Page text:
Jodie Whittaker continues developing the Doctor, but even more so than last week, this felt like a real ensemble piece, so she didn’t quite have as many standout moments as in her opener. “Let’s get a shift on” is, after two episodes, the kind of thing that’s going to pepper the speech of fans for years to come, and folks are going to meme the crap out of it and plaster it across T-shirts. More power to it, as it’s an excellent catchphrase, akin to Tennant’s “Allons-y!” “Brains beat bullets” was another inspired bit, and one that in so many ways sums up the philosophy not only of the Doctor but of the show itself. Even though the Doctor has rarely used weapons in the recent series, previous incarnations have not openly condemned the use of them as often as they might have, and in this political climate, a statement like that is exactly that: a statement, and a powerful one. In another scene, she whips out Venusian aikido on Epzo, praising it for its ability to render the victim helpless while doing no serious harm. Perhaps her most intriguing scene is with the Remnants, a truly disturbing alien force that seems able to read the Doctor’s mind. It speaks of “the timeless child … the outcast, abandoned and unknown.” Chibnall has stated that this season is made up of ten self-contained adventures, but between this moment and the Stenza plot-point, one wonders how hard-and-fast that rule will be.
If you’re an old-school fan: Between the race and the various set pieces the characters traveled to one after another, and then the various villains and the poisonous water, did anyone else get a “Keys of Marinus” vibe from this thing? Sure, this is a far more compact version, but the similarities were there and once it occurred to me, I couldn’t get it out of my head. For those who’ve never seen it, “Marinus” is a serial from the show’s first season, which aired way back in 1964. It’s not a particularly good story — probably the weakest in an otherwise strong season. Maybe Chibnall felt it needed an update of sorts. To whip around to the other end of the classic Who spectrum, the mysterious tent in the middle of the desert recalled 1988’s “The Greatest Show in the Galaxy,” though it was probably the only thing here that did.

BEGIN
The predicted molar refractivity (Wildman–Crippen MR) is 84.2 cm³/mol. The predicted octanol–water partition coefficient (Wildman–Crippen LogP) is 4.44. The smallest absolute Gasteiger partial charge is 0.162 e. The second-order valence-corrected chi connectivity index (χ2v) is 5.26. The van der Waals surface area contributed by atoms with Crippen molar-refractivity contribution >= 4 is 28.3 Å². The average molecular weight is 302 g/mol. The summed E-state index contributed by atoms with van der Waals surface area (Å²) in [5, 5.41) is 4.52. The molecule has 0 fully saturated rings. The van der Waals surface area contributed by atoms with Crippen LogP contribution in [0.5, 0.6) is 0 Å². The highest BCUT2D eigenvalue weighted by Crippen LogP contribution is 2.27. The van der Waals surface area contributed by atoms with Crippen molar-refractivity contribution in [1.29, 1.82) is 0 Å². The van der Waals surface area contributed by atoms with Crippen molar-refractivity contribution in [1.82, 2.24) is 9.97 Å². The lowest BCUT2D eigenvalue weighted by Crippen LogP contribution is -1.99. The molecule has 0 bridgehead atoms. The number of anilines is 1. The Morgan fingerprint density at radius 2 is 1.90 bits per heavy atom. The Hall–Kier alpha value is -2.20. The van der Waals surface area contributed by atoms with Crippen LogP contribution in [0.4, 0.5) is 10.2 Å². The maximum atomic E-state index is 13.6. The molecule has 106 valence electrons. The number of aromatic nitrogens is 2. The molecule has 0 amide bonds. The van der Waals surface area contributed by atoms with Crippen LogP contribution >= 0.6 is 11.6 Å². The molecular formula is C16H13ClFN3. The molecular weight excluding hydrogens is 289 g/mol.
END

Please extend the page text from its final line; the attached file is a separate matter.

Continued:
One befuddling aspect was that from the start it was revealed that the TARDIS was the titular Ghost Monument. Yet the race is declared over and ended when they reached the holographic tent once again. Neither of the players, nor Ilin (Art Malik), seemed to care or even notice that the ultimate goal wasn’t reached. It all seemed terribly anticlimactic, and the guest stars literally disappear in a flash, leaving the Doctor and her friends behind to fend for themselves, a situation that remedies itself almost immediately as the TARDIS finally appears.
Ah, yes, the new TARDIS, which will no doubt be the most discussed topic among fans in the coming days. Many will love it and just as many will hate it, but one thing’s for certain: We’re all going to have to live with it for a few years. It’s certainly original, and it feels like we’ve only scratched the surface of this dark, mysterious new interior. Those giant walls with roundels of a sort the series has never seen before. They almost look like they’re meant to be climbed. The console is surrounded by those hulking, glowing chunks that look like they’re on loan from Superman’s Fortress of Solitude (they also just so happen to complement the new sonic design). There’s an hourglass and, perhaps most improbably, a tiny spinning crystal version of the police box itself. And the final, glorious touch? The new console provides a presumably endless supply of biscuits. Mercy. The crew will have to run laps around that vast interior.
I cannot convey how excited I am to meet Rosa Parks next week.